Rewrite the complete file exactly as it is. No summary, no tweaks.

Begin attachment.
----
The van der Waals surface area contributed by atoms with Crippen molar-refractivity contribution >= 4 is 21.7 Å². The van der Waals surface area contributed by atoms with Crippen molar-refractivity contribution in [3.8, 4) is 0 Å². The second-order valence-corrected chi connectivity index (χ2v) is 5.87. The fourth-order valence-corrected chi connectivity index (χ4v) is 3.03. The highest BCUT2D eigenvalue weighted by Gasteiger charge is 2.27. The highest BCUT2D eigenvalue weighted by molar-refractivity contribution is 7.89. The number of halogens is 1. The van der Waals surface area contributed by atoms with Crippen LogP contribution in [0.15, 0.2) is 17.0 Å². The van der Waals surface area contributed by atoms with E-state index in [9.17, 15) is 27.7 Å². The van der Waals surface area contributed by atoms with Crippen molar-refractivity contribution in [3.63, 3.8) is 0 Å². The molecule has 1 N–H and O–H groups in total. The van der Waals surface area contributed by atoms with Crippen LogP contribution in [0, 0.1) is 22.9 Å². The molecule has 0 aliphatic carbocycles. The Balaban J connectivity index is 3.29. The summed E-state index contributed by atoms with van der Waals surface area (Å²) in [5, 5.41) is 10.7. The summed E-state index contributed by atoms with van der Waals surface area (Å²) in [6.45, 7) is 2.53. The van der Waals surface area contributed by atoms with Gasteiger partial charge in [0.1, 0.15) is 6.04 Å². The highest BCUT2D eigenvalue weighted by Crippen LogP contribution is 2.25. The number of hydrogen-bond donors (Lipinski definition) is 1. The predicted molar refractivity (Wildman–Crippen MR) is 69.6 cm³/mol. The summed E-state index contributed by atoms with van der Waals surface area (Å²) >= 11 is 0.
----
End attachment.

The van der Waals surface area contributed by atoms with Crippen molar-refractivity contribution >= 4 is 21.7 Å². The van der Waals surface area contributed by atoms with Crippen molar-refractivity contribution in [3.8, 4) is 0 Å². The second-order valence-corrected chi connectivity index (χ2v) is 5.87. The fourth-order valence-corrected chi connectivity index (χ4v) is 3.03. The highest BCUT2D eigenvalue weighted by Gasteiger charge is 2.27. The highest BCUT2D eigenvalue weighted by molar-refractivity contribution is 7.89. The number of halogens is 1. The van der Waals surface area contributed by atoms with Crippen LogP contribution in [0.15, 0.2) is 17.0 Å². The van der Waals surface area contributed by atoms with E-state index in [9.17, 15) is 27.7 Å². The van der Waals surface area contributed by atoms with Crippen molar-refractivity contribution in [3.63, 3.8) is 0 Å². The molecule has 1 N–H and O–H groups in total. The van der Waals surface area contributed by atoms with Crippen LogP contribution in [0, 0.1) is 22.9 Å². The molecule has 0 aliphatic carbocycles. The Balaban J connectivity index is 3.29. The summed E-state index contributed by atoms with van der Waals surface area (Å²) in [5, 5.41) is 10.7. The summed E-state index contributed by atoms with van der Waals surface area (Å²) in [6.45, 7) is 2.53. The van der Waals surface area contributed by atoms with Gasteiger partial charge in [0.1, 0.15) is 6.04 Å². The highest BCUT2D eigenvalue weighted by Crippen LogP contribution is 2.25. The number of hydrogen-bond donors (Lipinski definition) is 1. The predicted molar refractivity (Wildman–Crippen MR) is 69.6 cm³/mol. The summed E-state index contributed by atoms with van der Waals surface area (Å²) >= 11 is 0.